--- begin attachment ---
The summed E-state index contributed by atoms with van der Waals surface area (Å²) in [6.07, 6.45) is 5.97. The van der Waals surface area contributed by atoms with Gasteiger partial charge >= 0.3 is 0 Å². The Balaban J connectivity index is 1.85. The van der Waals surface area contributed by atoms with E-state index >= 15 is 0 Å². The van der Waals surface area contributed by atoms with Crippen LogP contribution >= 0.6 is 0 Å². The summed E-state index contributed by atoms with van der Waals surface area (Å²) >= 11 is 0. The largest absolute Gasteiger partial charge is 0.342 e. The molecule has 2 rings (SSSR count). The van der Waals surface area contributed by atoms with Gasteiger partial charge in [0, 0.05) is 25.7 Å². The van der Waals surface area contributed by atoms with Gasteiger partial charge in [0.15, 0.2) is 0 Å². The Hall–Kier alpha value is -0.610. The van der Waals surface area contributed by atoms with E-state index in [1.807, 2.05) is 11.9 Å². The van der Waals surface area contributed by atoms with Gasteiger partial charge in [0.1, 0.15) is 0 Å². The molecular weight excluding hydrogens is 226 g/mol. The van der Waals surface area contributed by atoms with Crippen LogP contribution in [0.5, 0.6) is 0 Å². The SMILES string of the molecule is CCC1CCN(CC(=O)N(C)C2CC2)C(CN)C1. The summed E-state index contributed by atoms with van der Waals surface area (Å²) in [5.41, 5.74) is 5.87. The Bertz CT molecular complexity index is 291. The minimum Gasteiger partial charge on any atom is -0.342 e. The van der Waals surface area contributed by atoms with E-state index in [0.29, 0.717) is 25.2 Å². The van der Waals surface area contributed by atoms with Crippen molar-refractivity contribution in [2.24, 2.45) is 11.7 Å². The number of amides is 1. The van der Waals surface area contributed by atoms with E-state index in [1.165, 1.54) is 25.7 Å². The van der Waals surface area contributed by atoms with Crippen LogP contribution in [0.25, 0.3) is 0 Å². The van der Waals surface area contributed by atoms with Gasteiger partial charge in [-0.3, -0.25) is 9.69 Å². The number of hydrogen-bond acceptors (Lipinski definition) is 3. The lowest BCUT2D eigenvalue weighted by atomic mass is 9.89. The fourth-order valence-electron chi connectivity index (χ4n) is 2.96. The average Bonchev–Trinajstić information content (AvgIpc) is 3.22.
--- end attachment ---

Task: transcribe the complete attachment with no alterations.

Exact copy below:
The summed E-state index contributed by atoms with van der Waals surface area (Å²) in [6.07, 6.45) is 5.97. The van der Waals surface area contributed by atoms with Gasteiger partial charge >= 0.3 is 0 Å². The Balaban J connectivity index is 1.85. The van der Waals surface area contributed by atoms with E-state index >= 15 is 0 Å². The van der Waals surface area contributed by atoms with Crippen LogP contribution >= 0.6 is 0 Å². The summed E-state index contributed by atoms with van der Waals surface area (Å²) >= 11 is 0. The largest absolute Gasteiger partial charge is 0.342 e. The molecule has 2 rings (SSSR count). The van der Waals surface area contributed by atoms with Gasteiger partial charge in [0, 0.05) is 25.7 Å². The van der Waals surface area contributed by atoms with Gasteiger partial charge in [0.15, 0.2) is 0 Å². The Hall–Kier alpha value is -0.610. The van der Waals surface area contributed by atoms with E-state index in [1.807, 2.05) is 11.9 Å². The van der Waals surface area contributed by atoms with Gasteiger partial charge in [0.1, 0.15) is 0 Å². The molecular weight excluding hydrogens is 226 g/mol. The van der Waals surface area contributed by atoms with Crippen LogP contribution in [0.5, 0.6) is 0 Å². The SMILES string of the molecule is CCC1CCN(CC(=O)N(C)C2CC2)C(CN)C1. The summed E-state index contributed by atoms with van der Waals surface area (Å²) in [5.41, 5.74) is 5.87. The Bertz CT molecular complexity index is 291. The minimum Gasteiger partial charge on any atom is -0.342 e. The van der Waals surface area contributed by atoms with E-state index in [0.29, 0.717) is 25.2 Å². The van der Waals surface area contributed by atoms with Crippen molar-refractivity contribution in [2.24, 2.45) is 11.7 Å². The number of amides is 1. The van der Waals surface area contributed by atoms with E-state index in [1.165, 1.54) is 25.7 Å². The van der Waals surface area contributed by atoms with Crippen LogP contribution in [0.25, 0.3) is 0 Å². The van der Waals surface area contributed by atoms with Gasteiger partial charge in [-0.3, -0.25) is 9.69 Å². The number of hydrogen-bond acceptors (Lipinski definition) is 3. The lowest BCUT2D eigenvalue weighted by atomic mass is 9.89. The fourth-order valence-electron chi connectivity index (χ4n) is 2.96. The average Bonchev–Trinajstić information content (AvgIpc) is 3.22.